"Given the common definition of `presume' as `to suppose to be true without proof' ... and given the lack of qualifying instructions as to the legal effect of the presumption, we cannot discount the possibility that the jury may have interpreted the instruction" [Sandstrom, supra, 442 U.S. at 517, 99 S. Ct. at 2456, 61 L. Ed. 2d at 46] in either of the two ways held unconstitutional in Sandstrom.

*653 The State argues that the potential for these impermissible interpretations was removed by the other instructions given at trial. The State relies on the instructions given on the "interpretation of the evidence" and the "lack of criminal responsibility" to support this contention.[4]

In Sandstrom, a similar argument, that the error in the presumption was cured by correct charges on the presumption of innocence and the burden of proof, was rejected by the Court. As Justice Brennan explained:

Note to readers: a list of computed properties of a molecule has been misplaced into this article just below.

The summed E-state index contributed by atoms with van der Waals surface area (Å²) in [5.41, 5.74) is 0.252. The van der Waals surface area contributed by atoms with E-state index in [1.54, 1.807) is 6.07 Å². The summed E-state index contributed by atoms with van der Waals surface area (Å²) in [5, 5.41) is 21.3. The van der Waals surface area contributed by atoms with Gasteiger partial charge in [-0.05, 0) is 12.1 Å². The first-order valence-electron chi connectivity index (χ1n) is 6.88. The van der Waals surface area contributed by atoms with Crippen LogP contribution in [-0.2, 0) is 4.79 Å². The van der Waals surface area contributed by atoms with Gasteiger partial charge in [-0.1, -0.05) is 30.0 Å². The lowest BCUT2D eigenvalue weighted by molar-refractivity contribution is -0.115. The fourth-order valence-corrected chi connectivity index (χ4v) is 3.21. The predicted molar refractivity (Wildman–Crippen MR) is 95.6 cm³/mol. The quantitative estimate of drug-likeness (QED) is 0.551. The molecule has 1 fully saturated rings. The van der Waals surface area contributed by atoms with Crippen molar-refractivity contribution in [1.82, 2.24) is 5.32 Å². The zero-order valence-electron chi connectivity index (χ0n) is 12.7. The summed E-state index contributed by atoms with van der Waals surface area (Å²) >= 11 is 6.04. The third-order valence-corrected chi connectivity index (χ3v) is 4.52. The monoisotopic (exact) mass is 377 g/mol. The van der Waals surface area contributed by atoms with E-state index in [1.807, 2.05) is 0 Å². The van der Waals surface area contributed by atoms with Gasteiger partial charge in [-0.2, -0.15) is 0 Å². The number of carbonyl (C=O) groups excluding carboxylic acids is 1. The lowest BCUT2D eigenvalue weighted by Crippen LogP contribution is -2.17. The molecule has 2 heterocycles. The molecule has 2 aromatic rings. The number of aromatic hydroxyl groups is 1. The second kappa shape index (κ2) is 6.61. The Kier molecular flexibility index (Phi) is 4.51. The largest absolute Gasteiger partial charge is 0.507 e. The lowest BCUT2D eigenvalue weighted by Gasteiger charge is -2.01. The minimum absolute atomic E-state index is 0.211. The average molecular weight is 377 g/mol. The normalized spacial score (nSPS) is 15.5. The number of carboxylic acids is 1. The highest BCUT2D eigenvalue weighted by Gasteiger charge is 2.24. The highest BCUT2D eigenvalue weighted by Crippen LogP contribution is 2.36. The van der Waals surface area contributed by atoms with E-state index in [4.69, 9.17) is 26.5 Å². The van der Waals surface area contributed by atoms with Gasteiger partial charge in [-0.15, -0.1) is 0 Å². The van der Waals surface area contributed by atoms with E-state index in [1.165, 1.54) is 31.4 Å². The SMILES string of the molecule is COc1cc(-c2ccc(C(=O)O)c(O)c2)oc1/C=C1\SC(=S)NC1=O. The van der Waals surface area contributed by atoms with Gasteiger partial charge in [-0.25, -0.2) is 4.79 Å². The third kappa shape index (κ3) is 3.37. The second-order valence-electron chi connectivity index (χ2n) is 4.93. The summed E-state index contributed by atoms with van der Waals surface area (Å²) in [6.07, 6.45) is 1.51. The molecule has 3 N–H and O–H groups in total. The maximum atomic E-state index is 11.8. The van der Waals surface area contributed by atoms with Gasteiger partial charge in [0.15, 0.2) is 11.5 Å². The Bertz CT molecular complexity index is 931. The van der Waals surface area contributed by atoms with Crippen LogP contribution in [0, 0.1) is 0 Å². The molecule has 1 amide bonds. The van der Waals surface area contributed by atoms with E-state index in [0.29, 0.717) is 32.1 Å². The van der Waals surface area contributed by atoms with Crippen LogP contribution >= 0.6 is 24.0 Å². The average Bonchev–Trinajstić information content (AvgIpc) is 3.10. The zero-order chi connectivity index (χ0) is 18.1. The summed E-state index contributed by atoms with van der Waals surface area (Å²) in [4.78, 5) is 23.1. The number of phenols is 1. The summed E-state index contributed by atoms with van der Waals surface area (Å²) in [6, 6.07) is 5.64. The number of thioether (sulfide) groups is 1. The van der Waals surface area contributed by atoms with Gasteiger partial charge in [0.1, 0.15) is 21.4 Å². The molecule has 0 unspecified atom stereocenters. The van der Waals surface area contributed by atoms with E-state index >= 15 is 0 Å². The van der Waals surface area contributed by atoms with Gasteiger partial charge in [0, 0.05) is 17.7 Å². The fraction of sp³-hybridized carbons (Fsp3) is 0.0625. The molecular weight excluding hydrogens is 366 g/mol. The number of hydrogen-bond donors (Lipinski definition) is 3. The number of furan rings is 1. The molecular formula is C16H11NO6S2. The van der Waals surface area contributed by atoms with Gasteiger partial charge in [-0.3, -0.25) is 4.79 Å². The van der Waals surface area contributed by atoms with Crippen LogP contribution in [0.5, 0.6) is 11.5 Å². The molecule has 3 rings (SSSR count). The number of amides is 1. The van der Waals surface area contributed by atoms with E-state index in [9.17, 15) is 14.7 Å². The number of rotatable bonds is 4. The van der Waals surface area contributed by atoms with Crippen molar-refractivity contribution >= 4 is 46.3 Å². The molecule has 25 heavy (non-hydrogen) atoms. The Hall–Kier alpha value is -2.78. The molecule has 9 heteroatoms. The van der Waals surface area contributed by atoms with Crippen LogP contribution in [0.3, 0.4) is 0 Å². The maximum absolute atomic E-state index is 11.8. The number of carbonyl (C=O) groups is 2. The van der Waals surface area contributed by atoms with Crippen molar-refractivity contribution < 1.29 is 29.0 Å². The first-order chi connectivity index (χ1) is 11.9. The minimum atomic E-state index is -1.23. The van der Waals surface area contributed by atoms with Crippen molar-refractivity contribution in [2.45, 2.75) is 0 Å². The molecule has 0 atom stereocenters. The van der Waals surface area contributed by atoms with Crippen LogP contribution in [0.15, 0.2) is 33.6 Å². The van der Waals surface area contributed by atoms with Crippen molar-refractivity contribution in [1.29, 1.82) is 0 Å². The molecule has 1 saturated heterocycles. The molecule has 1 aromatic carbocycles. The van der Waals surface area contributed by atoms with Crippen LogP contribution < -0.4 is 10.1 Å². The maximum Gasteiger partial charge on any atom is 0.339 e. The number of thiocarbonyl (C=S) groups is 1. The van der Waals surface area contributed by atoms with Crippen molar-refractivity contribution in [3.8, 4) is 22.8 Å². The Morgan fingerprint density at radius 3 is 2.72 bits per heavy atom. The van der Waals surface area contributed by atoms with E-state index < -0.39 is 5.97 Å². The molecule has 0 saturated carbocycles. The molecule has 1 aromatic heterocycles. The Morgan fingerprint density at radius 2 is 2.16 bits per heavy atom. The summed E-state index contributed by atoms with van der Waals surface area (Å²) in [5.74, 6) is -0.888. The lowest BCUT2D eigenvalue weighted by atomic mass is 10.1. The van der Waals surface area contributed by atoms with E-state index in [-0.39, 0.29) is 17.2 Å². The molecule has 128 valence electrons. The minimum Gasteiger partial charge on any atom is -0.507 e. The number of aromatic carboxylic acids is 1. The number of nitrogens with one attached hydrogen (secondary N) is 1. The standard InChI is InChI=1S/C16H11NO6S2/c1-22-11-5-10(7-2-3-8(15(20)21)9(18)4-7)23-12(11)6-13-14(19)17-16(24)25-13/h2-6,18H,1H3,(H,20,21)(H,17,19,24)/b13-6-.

"The potential for these interpretations of the presumption was not removed by the other instructions given at the trial. It is true that the jury was instructed generally that the accused was presumed innocent until proven guilty, and that the State had the burden of proving beyond a reasonable doubt that the defendant caused the death of the deceased purposely or knowingly .... But this is not rhetorically inconsistent with a conclusive or burden-shifting presumption. The jury could have interpreted the two sets of instructions as indicating that the presumption was a means by which proof beyond a reasonable doubt as to intent could be satisfied. For example, if the presumption were viewed as conclusive, the jury could have believed that although intent must be proven beyond a reasonable doubt, proof of the voluntary slaying and its ordinary consequences constituted proof of intent beyond a reasonable doubt." Sandstrom, supra, 442 U.S. at 518, 99 S. Ct. at 2456, 61 L. Ed. 2d at 47, n. 7.